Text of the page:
Long-awaited reports from the European Aviation Safety Agency (EASA) that could have cleared the way for the lifting of the current blacklisting of Indonesian aviation have now been published. While noting improvements have been made in aviation safety, EASA decided to leave the current ban in place, saying much remains to be done before the skies of the Republic can be declared "safe" for European travelers.
The EU reviewed the results of a six-man team sent to Indonesia to audit safety of domestic carriers. The EU aviation safety and environment director Roberto Salvarani announced that "both the Indonesian presentation and the report of the audit by our own experts indicate there has been some progress." Adding "it (progress) is marginal when compared with the overall restructuring that the administration needs to do."
Placing much of the blame on Indonesia's civil aviation authority, Salvarani called for a complete reorganization, with sufficient resources and political commitment to ensure the Government is competent to oversee 42 air operators. Salvarani concluded, "it's obvious that today it cannot...so the decision was taken that the entire fleet from Indonesia will remain on the blacklist."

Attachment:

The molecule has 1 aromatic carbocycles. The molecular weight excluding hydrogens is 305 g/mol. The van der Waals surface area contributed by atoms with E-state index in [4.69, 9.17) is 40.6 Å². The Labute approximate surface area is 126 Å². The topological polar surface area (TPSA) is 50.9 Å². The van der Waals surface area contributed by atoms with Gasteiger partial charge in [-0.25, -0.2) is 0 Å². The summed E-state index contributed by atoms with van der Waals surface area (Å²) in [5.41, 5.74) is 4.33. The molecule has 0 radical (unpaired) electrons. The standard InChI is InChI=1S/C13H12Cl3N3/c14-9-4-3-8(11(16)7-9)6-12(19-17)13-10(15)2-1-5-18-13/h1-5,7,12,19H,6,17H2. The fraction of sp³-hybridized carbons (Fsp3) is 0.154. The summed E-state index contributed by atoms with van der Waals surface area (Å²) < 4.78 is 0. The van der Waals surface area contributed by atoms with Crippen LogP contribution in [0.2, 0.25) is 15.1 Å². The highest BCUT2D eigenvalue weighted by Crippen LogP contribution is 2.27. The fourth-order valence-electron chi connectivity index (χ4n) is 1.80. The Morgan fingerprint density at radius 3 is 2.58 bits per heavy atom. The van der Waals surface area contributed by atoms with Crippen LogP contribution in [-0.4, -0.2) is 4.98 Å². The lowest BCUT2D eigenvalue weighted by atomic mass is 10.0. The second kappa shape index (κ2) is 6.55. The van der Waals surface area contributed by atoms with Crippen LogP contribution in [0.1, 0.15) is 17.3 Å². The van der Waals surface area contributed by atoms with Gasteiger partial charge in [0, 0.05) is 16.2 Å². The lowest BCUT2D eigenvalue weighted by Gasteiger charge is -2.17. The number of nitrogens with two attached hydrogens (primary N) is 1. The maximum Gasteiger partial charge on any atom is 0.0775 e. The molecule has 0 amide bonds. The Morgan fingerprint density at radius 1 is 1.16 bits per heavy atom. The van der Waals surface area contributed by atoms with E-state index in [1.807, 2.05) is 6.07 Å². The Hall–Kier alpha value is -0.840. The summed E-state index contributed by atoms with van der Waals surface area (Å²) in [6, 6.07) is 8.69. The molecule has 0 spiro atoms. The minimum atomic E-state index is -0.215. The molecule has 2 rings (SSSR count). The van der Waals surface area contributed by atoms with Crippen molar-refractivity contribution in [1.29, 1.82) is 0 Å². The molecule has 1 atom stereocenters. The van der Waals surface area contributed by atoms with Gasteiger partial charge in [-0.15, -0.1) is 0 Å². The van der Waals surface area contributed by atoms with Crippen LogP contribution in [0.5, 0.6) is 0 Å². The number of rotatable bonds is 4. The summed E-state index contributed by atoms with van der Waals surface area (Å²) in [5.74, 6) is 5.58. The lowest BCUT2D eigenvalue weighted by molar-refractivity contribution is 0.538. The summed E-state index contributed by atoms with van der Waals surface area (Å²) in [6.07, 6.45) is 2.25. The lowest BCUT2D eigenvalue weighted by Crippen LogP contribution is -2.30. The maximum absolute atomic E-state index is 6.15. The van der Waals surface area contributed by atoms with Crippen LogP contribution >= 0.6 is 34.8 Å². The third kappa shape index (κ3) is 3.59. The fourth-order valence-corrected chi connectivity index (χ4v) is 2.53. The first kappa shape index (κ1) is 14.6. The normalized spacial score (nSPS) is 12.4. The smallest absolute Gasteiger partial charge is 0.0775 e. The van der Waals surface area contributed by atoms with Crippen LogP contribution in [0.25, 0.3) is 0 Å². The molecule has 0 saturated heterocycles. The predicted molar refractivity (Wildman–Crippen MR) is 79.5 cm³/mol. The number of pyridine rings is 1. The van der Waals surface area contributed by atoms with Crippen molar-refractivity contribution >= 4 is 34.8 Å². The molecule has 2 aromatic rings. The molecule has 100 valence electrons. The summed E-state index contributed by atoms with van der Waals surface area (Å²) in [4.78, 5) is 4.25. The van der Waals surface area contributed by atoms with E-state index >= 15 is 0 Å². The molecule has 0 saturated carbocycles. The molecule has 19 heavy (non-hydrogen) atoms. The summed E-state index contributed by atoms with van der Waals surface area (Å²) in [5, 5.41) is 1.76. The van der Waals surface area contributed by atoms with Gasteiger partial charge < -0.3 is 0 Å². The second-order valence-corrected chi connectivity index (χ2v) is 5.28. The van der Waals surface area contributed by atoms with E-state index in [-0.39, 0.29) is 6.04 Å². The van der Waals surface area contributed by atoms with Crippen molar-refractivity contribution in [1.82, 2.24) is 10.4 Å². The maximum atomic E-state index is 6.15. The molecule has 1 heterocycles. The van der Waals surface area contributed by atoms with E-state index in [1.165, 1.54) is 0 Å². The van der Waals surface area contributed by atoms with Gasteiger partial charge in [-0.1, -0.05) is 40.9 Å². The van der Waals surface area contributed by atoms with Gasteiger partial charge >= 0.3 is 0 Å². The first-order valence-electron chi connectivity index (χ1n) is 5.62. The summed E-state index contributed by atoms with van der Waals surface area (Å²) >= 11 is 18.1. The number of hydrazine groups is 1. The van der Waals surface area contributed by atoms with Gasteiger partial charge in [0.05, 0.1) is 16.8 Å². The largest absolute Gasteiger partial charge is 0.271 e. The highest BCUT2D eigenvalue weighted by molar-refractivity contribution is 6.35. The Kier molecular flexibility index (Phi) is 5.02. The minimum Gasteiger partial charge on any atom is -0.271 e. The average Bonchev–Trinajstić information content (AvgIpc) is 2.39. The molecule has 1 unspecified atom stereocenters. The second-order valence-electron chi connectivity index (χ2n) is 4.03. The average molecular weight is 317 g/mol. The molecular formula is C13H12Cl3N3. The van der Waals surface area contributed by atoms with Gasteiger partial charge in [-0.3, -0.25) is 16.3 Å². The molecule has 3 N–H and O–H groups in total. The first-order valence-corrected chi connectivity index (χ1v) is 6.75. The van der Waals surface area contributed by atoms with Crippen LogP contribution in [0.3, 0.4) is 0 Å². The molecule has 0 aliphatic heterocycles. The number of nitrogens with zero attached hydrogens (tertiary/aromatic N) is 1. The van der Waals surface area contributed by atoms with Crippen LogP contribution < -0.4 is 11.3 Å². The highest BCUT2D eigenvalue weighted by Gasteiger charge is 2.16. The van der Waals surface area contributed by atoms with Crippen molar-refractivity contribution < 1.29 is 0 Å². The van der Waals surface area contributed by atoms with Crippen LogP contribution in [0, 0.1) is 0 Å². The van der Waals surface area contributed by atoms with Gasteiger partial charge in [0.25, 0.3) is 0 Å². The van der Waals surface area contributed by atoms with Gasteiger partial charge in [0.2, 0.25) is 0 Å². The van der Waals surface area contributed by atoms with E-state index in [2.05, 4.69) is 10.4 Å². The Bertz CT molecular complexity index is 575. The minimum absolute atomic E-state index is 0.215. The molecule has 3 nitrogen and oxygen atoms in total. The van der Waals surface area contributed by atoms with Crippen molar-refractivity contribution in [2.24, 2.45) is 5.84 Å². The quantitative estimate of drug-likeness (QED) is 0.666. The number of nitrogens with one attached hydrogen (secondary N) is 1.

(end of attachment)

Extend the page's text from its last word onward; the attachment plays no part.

The continuing "blacklisting" prohibits Indonesian aircraft from landing in Europe, a ban of little consequence given the fact that no Indonesian carrier currently flies to any European port. At the same time, however, the ban continue to casts Indonesian aviation in a negative light and thwarts the desires and abilities of European travelers to visit Indonesian destinations beyond their international port of arrival.
In reaching its decision to continue its negative review of Indonesian air operations, the EU exchanged notes with the Australian Civil Aviation Authority and the U.S. Federal Aviation Administration who reportedly supported the EU view that the administration of Indonesian flight operations still suffered from major weaknesses.
Protests from Indonesian Authorities
The Indonesian press reports that the Minister of Transportation, Jusman Syafii Djamal, was indignant at the continuing blacklisting of Indonesian aviation, depicting the decision as "discriminative" and vowing to send a letter of protest to the EU Commission on Transportation.
Meanwhile, the Minister is resisting calls from national politicians to introduce retaliatory bans on European carriers over-flying Indonesian air space.
[Indonesian Aviation Seeking a European Stamp of Approval]
[The Unfriendly Skies of Europe]
[Raising the Bar on Indonesian Air Safety]
Discovery Tours. Articles may be quoted and reproduced
if attributed to http://www.balidiscovery.com.